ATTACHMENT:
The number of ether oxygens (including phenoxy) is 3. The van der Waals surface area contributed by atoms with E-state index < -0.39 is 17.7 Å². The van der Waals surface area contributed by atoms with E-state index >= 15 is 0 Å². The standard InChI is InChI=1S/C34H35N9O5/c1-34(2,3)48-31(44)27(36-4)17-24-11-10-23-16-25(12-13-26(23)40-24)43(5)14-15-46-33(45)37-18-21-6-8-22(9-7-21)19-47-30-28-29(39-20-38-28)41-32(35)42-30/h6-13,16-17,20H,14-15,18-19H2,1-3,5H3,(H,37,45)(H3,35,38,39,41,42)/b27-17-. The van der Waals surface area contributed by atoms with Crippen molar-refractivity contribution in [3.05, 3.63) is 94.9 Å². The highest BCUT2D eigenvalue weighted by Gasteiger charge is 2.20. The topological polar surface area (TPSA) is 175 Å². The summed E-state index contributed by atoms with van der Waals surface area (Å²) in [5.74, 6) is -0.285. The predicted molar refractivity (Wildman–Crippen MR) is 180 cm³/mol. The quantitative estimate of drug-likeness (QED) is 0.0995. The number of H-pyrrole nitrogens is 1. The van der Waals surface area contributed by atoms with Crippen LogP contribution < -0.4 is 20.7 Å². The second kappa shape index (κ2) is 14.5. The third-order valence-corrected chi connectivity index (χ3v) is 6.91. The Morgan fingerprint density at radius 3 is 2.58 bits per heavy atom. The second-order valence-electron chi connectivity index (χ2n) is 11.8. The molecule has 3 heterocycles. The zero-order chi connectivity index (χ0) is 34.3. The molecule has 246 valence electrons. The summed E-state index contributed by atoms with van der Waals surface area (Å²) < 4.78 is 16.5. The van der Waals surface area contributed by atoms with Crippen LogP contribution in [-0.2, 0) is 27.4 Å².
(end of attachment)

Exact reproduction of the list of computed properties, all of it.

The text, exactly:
The number of ether oxygens (including phenoxy) is 3. The van der Waals surface area contributed by atoms with E-state index < -0.39 is 17.7 Å². The van der Waals surface area contributed by atoms with E-state index >= 15 is 0 Å². The standard InChI is InChI=1S/C34H35N9O5/c1-34(2,3)48-31(44)27(36-4)17-24-11-10-23-16-25(12-13-26(23)40-24)43(5)14-15-46-33(45)37-18-21-6-8-22(9-7-21)19-47-30-28-29(39-20-38-28)41-32(35)42-30/h6-13,16-17,20H,14-15,18-19H2,1-3,5H3,(H,37,45)(H3,35,38,39,41,42)/b27-17-. The van der Waals surface area contributed by atoms with Crippen molar-refractivity contribution in [3.05, 3.63) is 94.9 Å². The highest BCUT2D eigenvalue weighted by Gasteiger charge is 2.20. The topological polar surface area (TPSA) is 175 Å². The summed E-state index contributed by atoms with van der Waals surface area (Å²) in [5.74, 6) is -0.285. The predicted molar refractivity (Wildman–Crippen MR) is 180 cm³/mol. The quantitative estimate of drug-likeness (QED) is 0.0995. The number of H-pyrrole nitrogens is 1. The van der Waals surface area contributed by atoms with Crippen LogP contribution < -0.4 is 20.7 Å². The second kappa shape index (κ2) is 14.5. The third-order valence-corrected chi connectivity index (χ3v) is 6.91. The Morgan fingerprint density at radius 3 is 2.58 bits per heavy atom. The second-order valence-electron chi connectivity index (χ2n) is 11.8. The molecule has 3 heterocycles. The zero-order chi connectivity index (χ0) is 34.3. The molecule has 246 valence electrons. The summed E-state index contributed by atoms with van der Waals surface area (Å²) < 4.78 is 16.5. The van der Waals surface area contributed by atoms with Crippen LogP contribution in [-0.2, 0) is 27.4 Å².